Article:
Metaphors in Computing

Strudel, Tails and Snails – The @-Sign

Strudel is a term, restricted to the variety hackers’ jargon, that stands for the ‘at-sign, @’. At first sight this metaphor seems to be sufficiently and easily analyzed comparing it to the edible strudel. This  seems to be grounded on a visual similarity between the two referents. Primarily strudel refers to “a pastry made from a thin sheet of dough rolled up with filling and baked” (WNED).  The shape of @ resembles the strudel’s rolled shape (Bründl 1999: 191). According to the classical approach[1] this metaphor can be represented by the formula: X (@) is like Y (strudel) in respect of Z (shape: roll(ed)). But the fact that the naming of the at-sign is not predicated on pre-existing and objective similarities can be proven by a cross-linguistic and cross-cultural comparison. The following table gives some examples of different metaphorical realizations of @ in multiple languages (and cultures):

German Klammeraffe ‘spider monkey’
Dutch api short for ape-staart(je): ‘(little) monkey’s tail’
Finnish miau ‘cat’s tail’
Danish snabel, grisehale ‘an “A” with a(n elephant’s) trunk’,’pig’s tail’
French petit escargot ‘little snail’
Italian chiocciolina ‘little snail’
Norwegian kanel-bolle ‘spiral-shaped cinnamon-cake’
Swedish snabel-a, kanelbulle ‘an “A” with a(n elephant’s) trunk’, ‘spiral-shaped cinnamon-cake’
Czech zavinač ‘pickled herring’

(extended[2] adaptation from Bründl 2001: 154)

Obviously, every metaphorical equivalent for the at-sign given above is based on a visual similarity between an animal or food and @, i.e. the metaphorical names always refer to the image of a spiral-like or rolled-up object. Metaphors like this ground on different subjectively perceived and constructed similarities which moreover have to be characterized as culture-specific.[3] Furthermore, there are not only differences between distinct language communities but also within one speech community. We find several metaphorical verbalizations of @ within the variety of hackers’ jargon and have multiple synonyms for strudel: vortex, whirlpool, cyclone, snail, ape, cat, rose and cabbage (NHD, Bründl 1999: 191). Looking at these different synonyms the conclusion can be drawn that due to the international connection of hackers (or even also average users) via the Internet, culture-specific denotations spread faster. In turn, the hackers’ jargon forms some kind of melting pot for metaphors of multiple culture-specific origins. Resemblances are obviously perceived differently from one culture to another; still these examples show that we are able to relate to other culture-specific metaphors, since there is an intersubjective common ground to conceive of the @ as something spiral-like or rolled-up. Of course, cats and apes are normally not understood as rolled-up; our encyclopedic knowledge allows us to recall the image of a lying cat that curls up and an ape hanging from a tree or curling up his tail (Bründl 2001: 155).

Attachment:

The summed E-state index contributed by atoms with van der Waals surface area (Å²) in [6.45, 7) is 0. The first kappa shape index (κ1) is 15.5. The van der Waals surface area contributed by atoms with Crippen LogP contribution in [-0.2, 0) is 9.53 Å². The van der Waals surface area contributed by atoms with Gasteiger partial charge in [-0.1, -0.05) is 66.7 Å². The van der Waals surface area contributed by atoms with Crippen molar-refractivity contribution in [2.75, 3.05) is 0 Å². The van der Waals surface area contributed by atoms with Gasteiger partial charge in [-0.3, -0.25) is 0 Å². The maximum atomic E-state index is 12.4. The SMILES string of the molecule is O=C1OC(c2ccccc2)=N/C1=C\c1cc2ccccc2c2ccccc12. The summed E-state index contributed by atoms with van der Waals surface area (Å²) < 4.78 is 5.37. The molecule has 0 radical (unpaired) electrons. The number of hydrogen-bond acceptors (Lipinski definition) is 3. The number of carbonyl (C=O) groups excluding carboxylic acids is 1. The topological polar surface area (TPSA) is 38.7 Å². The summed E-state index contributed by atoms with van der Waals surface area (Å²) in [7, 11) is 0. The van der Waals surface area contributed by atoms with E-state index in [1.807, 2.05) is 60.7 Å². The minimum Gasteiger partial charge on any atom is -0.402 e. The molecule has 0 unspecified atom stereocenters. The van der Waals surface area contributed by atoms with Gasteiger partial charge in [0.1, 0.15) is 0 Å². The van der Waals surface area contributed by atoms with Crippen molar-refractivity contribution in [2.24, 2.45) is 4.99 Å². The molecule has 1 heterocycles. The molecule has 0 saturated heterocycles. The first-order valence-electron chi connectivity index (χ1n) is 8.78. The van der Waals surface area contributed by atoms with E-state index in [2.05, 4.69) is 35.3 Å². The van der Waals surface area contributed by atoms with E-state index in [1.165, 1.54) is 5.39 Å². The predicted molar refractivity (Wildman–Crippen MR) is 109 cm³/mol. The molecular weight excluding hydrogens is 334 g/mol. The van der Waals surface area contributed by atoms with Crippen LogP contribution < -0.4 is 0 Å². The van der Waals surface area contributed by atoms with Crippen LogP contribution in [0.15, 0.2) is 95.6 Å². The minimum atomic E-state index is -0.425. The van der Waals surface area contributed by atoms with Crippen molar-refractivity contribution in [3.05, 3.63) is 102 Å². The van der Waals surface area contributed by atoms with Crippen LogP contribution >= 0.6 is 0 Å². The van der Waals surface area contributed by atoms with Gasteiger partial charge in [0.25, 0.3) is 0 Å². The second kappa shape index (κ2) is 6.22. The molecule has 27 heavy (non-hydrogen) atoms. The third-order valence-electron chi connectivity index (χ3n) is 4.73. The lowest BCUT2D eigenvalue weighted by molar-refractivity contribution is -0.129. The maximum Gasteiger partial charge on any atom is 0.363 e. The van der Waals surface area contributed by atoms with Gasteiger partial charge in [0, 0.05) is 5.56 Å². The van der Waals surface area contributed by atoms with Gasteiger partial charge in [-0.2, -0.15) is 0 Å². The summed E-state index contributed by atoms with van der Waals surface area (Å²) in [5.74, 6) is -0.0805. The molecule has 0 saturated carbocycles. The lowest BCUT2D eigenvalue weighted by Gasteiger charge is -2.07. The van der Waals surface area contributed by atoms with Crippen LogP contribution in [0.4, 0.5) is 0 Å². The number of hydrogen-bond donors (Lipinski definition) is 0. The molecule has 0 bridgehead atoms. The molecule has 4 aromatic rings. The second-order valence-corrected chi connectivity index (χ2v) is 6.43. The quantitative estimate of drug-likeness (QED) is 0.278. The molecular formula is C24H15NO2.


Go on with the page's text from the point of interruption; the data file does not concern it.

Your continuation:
Moreover, the at-sign is a graphic symbol and not a lexeme, so it is the symbol’s representation that relates to the visual appearance of its metaphorical equivalents; therefore @ is graphemically motivated (Bründl 2001: 155, Lu 1998: 60ff.). On the whole, the @-example demonstrates that an analysis restricted to semantic features is not sufficient to explain (inter)subjective and culture-specific categorizations and conceptualizations. Furthermore, this proves the importance and predominance of the cognitive notion (Bründl 2001: 155).

Stay tuned and feel free to comment! 🙂


[1] Here, the classical approach corresponds to the interaction theory which was first constructed by Richards (1936) then adapted and further developed by Black (1962). This theory literally concentrates on the inter­action between the metaphor and the given context. Therefore it is a language-immanent approach that is mainly applied to whole sentences, not lexemes (Bründl 2001: 20, Leech 1974: 146f.). The metaphorical process is regarded as a transfer of certain semantic features based on similarity. Richards differentiates between tenor (the new referent), vehicle (the original referent) and ground (the semantic features shared by tenor and referent). Leech (1969: 151) gives the formula: “X (tenor) is like Y (vehicle) in respect of Z (ground).” She is a pig then means that a person (X) is called a pig (Y) because of the fact that she eats too much or is untidy (Z). Eating too much and being untidy are two semantic features that both tenor and vehicle have in common. This similarity between tenor and vehicle is therefore presupposed to be objective and pre-existing.

[2] http://www.netlingo.com/word/1023.php [02/10], Quinion: http://www.worldwidewords.org/­articles/­whereat.htm [2/10]; Further examples for metaphorical equivalents of @ have been assembled here: http://linguistlist.org/issues/11/11-1740.html [2/10].

[3] An elaborate work on the history of the at-sign is offered by: Androutsopoulos, Jannis K. 1997. Der Name @. de:bug: Zeitschrift für elektronische Lebensaspekte 6.

Literature:

Androutsopoulos, Jannis K. 1997. Der Name @. de:bug: Zeitschrift für elektronische Lebensaspekte 6.

Black, Max. 1962. Models and Metaphors. Ithaca: Cornell UP.

Bründl, Monika E. 1999. Cookies, Strudels, and Easter Eggs – (Food) Metaphors in the Language of Computing. Words, Lexemes, Concepts – Approaches to the Lexicon: Studies in Honour of Leonard Lipka, Wolfgang Falkner & Hans-Jörg Schmid (Eds), 161-172. Tübingen: Narr.